By now it was 1:30 so I went looking for a beer and something to eat. None of the rumah maken (local modest restaurants) served beer, but I saw a sign for the “69 Café” with an arrow pointing back down an alley, and the sign had a Bintang Beer ad attached to it! So I followed the arrow and poked my head into an alley off the alley, where there were tables and chairs and a cold drink refrig with beer in it. I called and called before a young woman finally came and she looked so surprised to see me! I asked for a beer, and again, she hesitated, got somebody else, who also looked surprised, and finally got out the beer, after I asked her three times. I sat at one of the tables enjoying my beer, when I noticed that there were three rooms with room numbers on them. There was also a board with Indonesian writing—“1 something, 35,000; 2 something, 50,000; 3 something, 60,000.” Did this refer to hours? Was this a brothel? The 69 Café?

I finished my beer, and then went to look for a restaurant. I found a rumah maken with several dishes in the display counter. When I asked what one was, the woman said, “That’s mouse,” and then, “that’s dog, that’s pork, that’s fish—”. We’re in Minahasan country now (name of the people who live here) who are said to eat anything with four legs except a wooden table. I heard the woman make some joke about “Mickey Mouse” to the laughter of other eaters. So I ordered the fish—no mistaking that! I certainly found Manado interesting!!

Sunday was a good-luck day. Not only did I manage to find the Garuda Airline office but they were OPEN and changed the dates of my two flights (Manado to Makassar, and Makassar to Denpassar) in a jiffy with no charge! Since I’m going home from Denpassar, Bali anyway, I decided I shall spend the last nine days of my trip there, Eating, Praying and Loving! I haven’t been to Bali since 1992. Oh, and I managed to buy some contact lens cleaning solution, too, at an Optik store, after going to three other places. Then I came across, what else? A McDonalds! I checked out the menu for fun, but it didn’t seem too familiar. The hamburgers seemed to be decorated with lots of chilies, accompanied by rice, in certain cases. I ate in another restaurant nearby in a beautiful setting right on the sea with a wonderful sea breeze keeping me cool, while I ate the best fish, scaled, cleaned and grilled right there! When I arrived back at the hotel, my tee shirt was soaked, as usual. It’s really hot here, so much the better to have A/C!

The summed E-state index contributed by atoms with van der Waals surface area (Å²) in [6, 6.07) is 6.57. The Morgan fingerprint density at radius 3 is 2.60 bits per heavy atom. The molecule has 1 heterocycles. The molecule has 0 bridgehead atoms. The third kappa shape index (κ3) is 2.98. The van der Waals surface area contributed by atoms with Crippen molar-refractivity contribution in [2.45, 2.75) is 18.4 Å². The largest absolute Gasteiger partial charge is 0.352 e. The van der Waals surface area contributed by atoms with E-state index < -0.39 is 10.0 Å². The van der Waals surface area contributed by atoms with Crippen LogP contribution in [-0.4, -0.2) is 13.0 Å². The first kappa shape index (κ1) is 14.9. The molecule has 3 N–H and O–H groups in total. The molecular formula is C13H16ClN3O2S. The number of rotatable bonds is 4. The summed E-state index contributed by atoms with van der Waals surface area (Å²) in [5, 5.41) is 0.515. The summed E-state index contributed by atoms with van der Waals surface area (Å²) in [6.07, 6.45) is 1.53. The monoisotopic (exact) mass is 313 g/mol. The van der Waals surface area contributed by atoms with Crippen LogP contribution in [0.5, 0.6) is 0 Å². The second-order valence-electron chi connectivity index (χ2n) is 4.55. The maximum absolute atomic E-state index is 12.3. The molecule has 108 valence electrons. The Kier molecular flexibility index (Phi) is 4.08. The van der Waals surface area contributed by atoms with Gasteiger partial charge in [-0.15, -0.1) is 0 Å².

I made a big excursion to see the Public Museum of North Sulawesi, walking a long ways, even getting lost once. It turned out to be a Wild Goose Chase since it was closed until January. Actually nothing is really a wild goose chase since it’s always fun to just walk around town, observing life here. So I took a picture of a statue through the fence of the museum and had to be content with that. Going back, I got lost again, and finally took a bendi back to the hotel.

The next day I visited two Buddhist Temples—yes they are here, too. The temples were beautiful and colorful, and seemed to be much in use—lots of people putting incense in the sand holders. In the second one, Kienteng Ban Hian Kong, a young man accompanied me to all three floors, while only letting me photograph in certain places. Of course it was necessary to leave my shoes at the door, which always is cause for a bit of anxiety. Whatever would I do if somebody took my shoes, since they’re the only pair I have along except for some scuffs.

That about does it for Manado. I’m going to take a little day trip to Airmadidi on my own tomorrow using the ‘mikrolet,’ which are blue bemos. There are some pre-Christian tombs to see.

Carol